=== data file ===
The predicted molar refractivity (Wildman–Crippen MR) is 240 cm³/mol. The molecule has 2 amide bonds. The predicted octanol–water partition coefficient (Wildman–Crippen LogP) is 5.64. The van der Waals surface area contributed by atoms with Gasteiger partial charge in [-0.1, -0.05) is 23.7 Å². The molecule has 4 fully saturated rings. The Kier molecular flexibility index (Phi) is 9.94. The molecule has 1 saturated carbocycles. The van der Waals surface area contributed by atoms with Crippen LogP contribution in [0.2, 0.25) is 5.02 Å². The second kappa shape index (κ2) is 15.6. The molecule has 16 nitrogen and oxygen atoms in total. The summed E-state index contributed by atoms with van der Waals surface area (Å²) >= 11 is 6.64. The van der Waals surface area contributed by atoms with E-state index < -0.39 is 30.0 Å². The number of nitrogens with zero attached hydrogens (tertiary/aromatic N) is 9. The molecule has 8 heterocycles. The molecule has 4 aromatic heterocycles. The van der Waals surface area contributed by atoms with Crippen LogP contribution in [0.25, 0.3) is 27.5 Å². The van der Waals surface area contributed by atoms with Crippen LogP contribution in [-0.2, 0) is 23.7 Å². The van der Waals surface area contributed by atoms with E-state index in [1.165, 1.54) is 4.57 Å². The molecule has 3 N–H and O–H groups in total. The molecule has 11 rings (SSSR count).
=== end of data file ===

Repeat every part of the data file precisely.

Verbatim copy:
The predicted molar refractivity (Wildman–Crippen MR) is 240 cm³/mol. The molecule has 2 amide bonds. The predicted octanol–water partition coefficient (Wildman–Crippen LogP) is 5.64. The van der Waals surface area contributed by atoms with Gasteiger partial charge in [-0.1, -0.05) is 23.7 Å². The molecule has 4 fully saturated rings. The Kier molecular flexibility index (Phi) is 9.94. The molecule has 1 saturated carbocycles. The van der Waals surface area contributed by atoms with Crippen LogP contribution in [0.2, 0.25) is 5.02 Å². The second kappa shape index (κ2) is 15.6. The molecule has 16 nitrogen and oxygen atoms in total. The summed E-state index contributed by atoms with van der Waals surface area (Å²) >= 11 is 6.64. The van der Waals surface area contributed by atoms with E-state index < -0.39 is 30.0 Å². The number of nitrogens with zero attached hydrogens (tertiary/aromatic N) is 9. The molecule has 8 heterocycles. The molecule has 4 aromatic heterocycles. The van der Waals surface area contributed by atoms with Crippen LogP contribution in [0.25, 0.3) is 27.5 Å². The van der Waals surface area contributed by atoms with Crippen LogP contribution in [-0.2, 0) is 23.7 Å². The van der Waals surface area contributed by atoms with E-state index in [1.165, 1.54) is 4.57 Å². The molecule has 3 N–H and O–H groups in total. The molecule has 11 rings (SSSR count).